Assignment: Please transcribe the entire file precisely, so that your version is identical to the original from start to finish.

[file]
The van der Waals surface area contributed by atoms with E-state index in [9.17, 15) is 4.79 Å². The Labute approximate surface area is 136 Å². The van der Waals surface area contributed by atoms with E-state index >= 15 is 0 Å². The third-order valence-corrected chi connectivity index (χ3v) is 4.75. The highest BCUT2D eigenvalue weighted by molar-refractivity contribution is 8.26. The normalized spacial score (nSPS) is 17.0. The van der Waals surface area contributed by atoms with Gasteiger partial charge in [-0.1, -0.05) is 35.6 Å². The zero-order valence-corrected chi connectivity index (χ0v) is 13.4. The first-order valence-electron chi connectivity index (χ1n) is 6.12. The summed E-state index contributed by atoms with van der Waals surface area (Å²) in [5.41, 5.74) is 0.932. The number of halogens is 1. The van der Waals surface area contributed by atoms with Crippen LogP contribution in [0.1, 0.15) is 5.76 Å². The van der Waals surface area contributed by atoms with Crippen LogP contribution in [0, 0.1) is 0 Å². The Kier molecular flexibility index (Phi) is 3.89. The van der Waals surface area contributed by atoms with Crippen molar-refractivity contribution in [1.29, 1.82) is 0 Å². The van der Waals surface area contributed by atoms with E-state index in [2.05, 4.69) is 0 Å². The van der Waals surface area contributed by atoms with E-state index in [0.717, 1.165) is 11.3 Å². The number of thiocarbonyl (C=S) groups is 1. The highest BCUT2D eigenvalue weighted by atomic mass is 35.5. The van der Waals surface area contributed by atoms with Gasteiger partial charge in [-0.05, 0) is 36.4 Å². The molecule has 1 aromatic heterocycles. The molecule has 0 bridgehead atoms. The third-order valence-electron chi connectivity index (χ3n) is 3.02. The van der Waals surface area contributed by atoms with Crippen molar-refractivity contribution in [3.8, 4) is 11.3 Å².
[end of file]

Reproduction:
The van der Waals surface area contributed by atoms with E-state index in [9.17, 15) is 4.79 Å². The Labute approximate surface area is 136 Å². The van der Waals surface area contributed by atoms with E-state index >= 15 is 0 Å². The third-order valence-corrected chi connectivity index (χ3v) is 4.75. The highest BCUT2D eigenvalue weighted by molar-refractivity contribution is 8.26. The normalized spacial score (nSPS) is 17.0. The van der Waals surface area contributed by atoms with Gasteiger partial charge in [-0.1, -0.05) is 35.6 Å². The zero-order valence-corrected chi connectivity index (χ0v) is 13.4. The first-order valence-electron chi connectivity index (χ1n) is 6.12. The summed E-state index contributed by atoms with van der Waals surface area (Å²) in [5.41, 5.74) is 0.932. The number of halogens is 1. The van der Waals surface area contributed by atoms with Crippen LogP contribution in [0.1, 0.15) is 5.76 Å². The van der Waals surface area contributed by atoms with Crippen LogP contribution in [0, 0.1) is 0 Å². The Kier molecular flexibility index (Phi) is 3.89. The van der Waals surface area contributed by atoms with Crippen molar-refractivity contribution in [1.29, 1.82) is 0 Å². The van der Waals surface area contributed by atoms with E-state index in [2.05, 4.69) is 0 Å². The van der Waals surface area contributed by atoms with E-state index in [0.717, 1.165) is 11.3 Å². The number of thiocarbonyl (C=S) groups is 1. The highest BCUT2D eigenvalue weighted by atomic mass is 35.5. The van der Waals surface area contributed by atoms with Gasteiger partial charge in [-0.05, 0) is 36.4 Å². The molecule has 1 aromatic heterocycles. The molecule has 0 bridgehead atoms. The third-order valence-electron chi connectivity index (χ3n) is 3.02. The van der Waals surface area contributed by atoms with Crippen molar-refractivity contribution in [3.8, 4) is 11.3 Å².